Ōtsuki Fumihiko (大槻文彦, October 15, 1847; –February 17, 1928) was a Japanese lexicographer, linguist, and historian. He is best known for two Japanese-language dictionaries that he edited, Genkai (言海, literally "sea of words," 1891) and its successor Daigenkai (大言海, literally "great sea of words," 1932–1937), and for his studies of Japanese grammar.
Ōtsuki Fumihiko was born in the Kobiki-chō (木挽町) section of Edo in what is now part of Ginza, Tokyo. He was the third son of the Confucian scholar and gunnery expert Ōtsuki Bankei (大槻磐渓) and the grandson of the Confucian and Western scholar Ōtsuki Gentaku (大槻玄沢). Following family tradition, he embarked on Western studies, studying English and mathematics at the Kaiseijo school (one of the predecessors to the University of Tokyo). He later worked as a translator while learning English from Americans in the port city of Yokohama. Around 1872, he joined in the editing of an English-Japanese dictionary, and he later worked on textbooks and taught at schools in Miyagi Prefecture.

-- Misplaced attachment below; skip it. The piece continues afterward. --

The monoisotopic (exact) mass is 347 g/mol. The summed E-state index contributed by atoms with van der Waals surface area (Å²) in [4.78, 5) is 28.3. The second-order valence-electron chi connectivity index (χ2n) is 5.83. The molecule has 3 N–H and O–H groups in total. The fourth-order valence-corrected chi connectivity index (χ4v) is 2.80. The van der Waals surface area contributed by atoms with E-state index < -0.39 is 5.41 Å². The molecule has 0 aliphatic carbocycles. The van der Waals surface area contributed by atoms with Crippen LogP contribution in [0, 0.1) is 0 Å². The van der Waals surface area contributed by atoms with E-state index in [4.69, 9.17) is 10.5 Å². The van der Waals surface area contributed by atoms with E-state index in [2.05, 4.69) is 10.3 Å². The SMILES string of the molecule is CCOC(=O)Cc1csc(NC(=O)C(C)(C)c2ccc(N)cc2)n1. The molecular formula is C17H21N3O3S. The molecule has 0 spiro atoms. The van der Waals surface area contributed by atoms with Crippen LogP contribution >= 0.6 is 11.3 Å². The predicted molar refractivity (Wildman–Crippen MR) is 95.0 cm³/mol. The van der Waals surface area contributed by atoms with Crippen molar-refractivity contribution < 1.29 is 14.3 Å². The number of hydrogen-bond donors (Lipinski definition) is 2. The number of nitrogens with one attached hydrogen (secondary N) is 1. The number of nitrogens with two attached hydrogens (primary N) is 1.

Although Ōtsuki paid for the original publication expenses for Genkai himself, it was soon republished and expanded in commercial editions that went through over a thousand printings. Modeled in part on Western monolingual dictionaries, Genkai gave not only basic information about words—their representations in kana and kanji and their definitions in Japanese—but also pronunciations and etymologies and citations of their use. Its successor, the four-volume Daigenkai, though published under Ōtsuki's name and based in part on his work, appeared some years after his death and was completed by other lexicographers.
Ōtsuki's grammatical works, especially Kō Nihon Bunten (広日本文典, "A Comprehensive Japanese Grammar") and Kōgohō (口語法, "The Grammar of Spoken Japanese"), had a strong influence on how Japanese grammar would be taught in Japanese schools for generations to come.